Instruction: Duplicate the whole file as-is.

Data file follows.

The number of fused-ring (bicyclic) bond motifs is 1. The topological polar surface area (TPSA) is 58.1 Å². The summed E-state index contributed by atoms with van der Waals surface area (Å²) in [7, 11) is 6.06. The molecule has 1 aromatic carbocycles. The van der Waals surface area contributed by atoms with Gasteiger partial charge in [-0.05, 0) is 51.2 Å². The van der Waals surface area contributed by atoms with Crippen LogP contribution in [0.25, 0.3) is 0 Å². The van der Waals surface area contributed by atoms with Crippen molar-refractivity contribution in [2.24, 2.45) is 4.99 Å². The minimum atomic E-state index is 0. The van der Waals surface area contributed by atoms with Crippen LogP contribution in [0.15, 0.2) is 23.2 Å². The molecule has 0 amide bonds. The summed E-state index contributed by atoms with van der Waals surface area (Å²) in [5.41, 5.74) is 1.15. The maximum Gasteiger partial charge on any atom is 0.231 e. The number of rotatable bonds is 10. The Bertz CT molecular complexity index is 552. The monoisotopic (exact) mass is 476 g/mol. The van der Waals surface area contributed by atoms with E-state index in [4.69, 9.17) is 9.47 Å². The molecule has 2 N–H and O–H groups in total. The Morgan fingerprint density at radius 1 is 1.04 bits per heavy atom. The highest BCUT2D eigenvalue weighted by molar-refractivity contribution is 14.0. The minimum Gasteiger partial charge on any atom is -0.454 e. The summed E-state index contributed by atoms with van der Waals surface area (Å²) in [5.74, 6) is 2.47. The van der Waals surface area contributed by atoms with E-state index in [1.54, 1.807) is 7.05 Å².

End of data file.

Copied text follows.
The number of fused-ring (bicyclic) bond motifs is 1. The topological polar surface area (TPSA) is 58.1 Å². The summed E-state index contributed by atoms with van der Waals surface area (Å²) in [7, 11) is 6.06. The molecule has 1 aromatic carbocycles. The van der Waals surface area contributed by atoms with Gasteiger partial charge in [-0.05, 0) is 51.2 Å². The van der Waals surface area contributed by atoms with Crippen LogP contribution in [0.25, 0.3) is 0 Å². The van der Waals surface area contributed by atoms with Crippen molar-refractivity contribution in [2.24, 2.45) is 4.99 Å². The minimum atomic E-state index is 0. The van der Waals surface area contributed by atoms with Crippen LogP contribution in [0.15, 0.2) is 23.2 Å². The molecule has 0 amide bonds. The summed E-state index contributed by atoms with van der Waals surface area (Å²) in [5.41, 5.74) is 1.15. The maximum Gasteiger partial charge on any atom is 0.231 e. The number of rotatable bonds is 10. The Bertz CT molecular complexity index is 552. The monoisotopic (exact) mass is 476 g/mol. The van der Waals surface area contributed by atoms with E-state index in [4.69, 9.17) is 9.47 Å². The molecule has 2 N–H and O–H groups in total. The Morgan fingerprint density at radius 1 is 1.04 bits per heavy atom. The highest BCUT2D eigenvalue weighted by molar-refractivity contribution is 14.0. The minimum Gasteiger partial charge on any atom is -0.454 e. The summed E-state index contributed by atoms with van der Waals surface area (Å²) in [5.74, 6) is 2.47. The van der Waals surface area contributed by atoms with E-state index in [1.54, 1.807) is 7.05 Å².